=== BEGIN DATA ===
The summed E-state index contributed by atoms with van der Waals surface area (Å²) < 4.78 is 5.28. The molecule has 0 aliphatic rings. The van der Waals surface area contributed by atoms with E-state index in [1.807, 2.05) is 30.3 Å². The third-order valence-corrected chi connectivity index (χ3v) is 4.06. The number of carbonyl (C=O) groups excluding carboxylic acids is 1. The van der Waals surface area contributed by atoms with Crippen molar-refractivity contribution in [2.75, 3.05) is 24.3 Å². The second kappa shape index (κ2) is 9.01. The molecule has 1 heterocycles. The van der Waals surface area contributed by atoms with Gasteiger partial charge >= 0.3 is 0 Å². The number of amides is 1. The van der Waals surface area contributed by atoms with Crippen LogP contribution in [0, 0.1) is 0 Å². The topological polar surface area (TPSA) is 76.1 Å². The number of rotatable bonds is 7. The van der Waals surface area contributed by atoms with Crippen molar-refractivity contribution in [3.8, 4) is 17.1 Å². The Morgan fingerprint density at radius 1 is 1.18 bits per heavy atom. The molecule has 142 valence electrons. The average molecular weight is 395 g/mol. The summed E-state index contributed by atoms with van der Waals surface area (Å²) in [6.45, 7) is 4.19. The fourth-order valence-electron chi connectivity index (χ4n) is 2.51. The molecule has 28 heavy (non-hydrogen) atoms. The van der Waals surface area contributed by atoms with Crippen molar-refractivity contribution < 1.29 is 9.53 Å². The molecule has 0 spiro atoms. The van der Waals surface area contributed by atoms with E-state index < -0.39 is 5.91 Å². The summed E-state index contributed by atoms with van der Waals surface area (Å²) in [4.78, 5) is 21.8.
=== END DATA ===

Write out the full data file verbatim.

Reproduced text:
The summed E-state index contributed by atoms with van der Waals surface area (Å²) < 4.78 is 5.28. The molecule has 0 aliphatic rings. The van der Waals surface area contributed by atoms with E-state index in [1.807, 2.05) is 30.3 Å². The third-order valence-corrected chi connectivity index (χ3v) is 4.06. The number of carbonyl (C=O) groups excluding carboxylic acids is 1. The van der Waals surface area contributed by atoms with Crippen molar-refractivity contribution in [2.75, 3.05) is 24.3 Å². The second kappa shape index (κ2) is 9.01. The molecule has 1 heterocycles. The van der Waals surface area contributed by atoms with Gasteiger partial charge >= 0.3 is 0 Å². The number of amides is 1. The van der Waals surface area contributed by atoms with Crippen LogP contribution in [0, 0.1) is 0 Å². The topological polar surface area (TPSA) is 76.1 Å². The number of rotatable bonds is 7. The van der Waals surface area contributed by atoms with Crippen molar-refractivity contribution in [3.8, 4) is 17.1 Å². The Morgan fingerprint density at radius 1 is 1.18 bits per heavy atom. The molecule has 142 valence electrons. The average molecular weight is 395 g/mol. The summed E-state index contributed by atoms with van der Waals surface area (Å²) in [6.45, 7) is 4.19. The fourth-order valence-electron chi connectivity index (χ4n) is 2.51. The molecule has 28 heavy (non-hydrogen) atoms. The van der Waals surface area contributed by atoms with Crippen molar-refractivity contribution < 1.29 is 9.53 Å². The molecule has 0 spiro atoms. The van der Waals surface area contributed by atoms with E-state index < -0.39 is 5.91 Å². The summed E-state index contributed by atoms with van der Waals surface area (Å²) in [4.78, 5) is 21.8.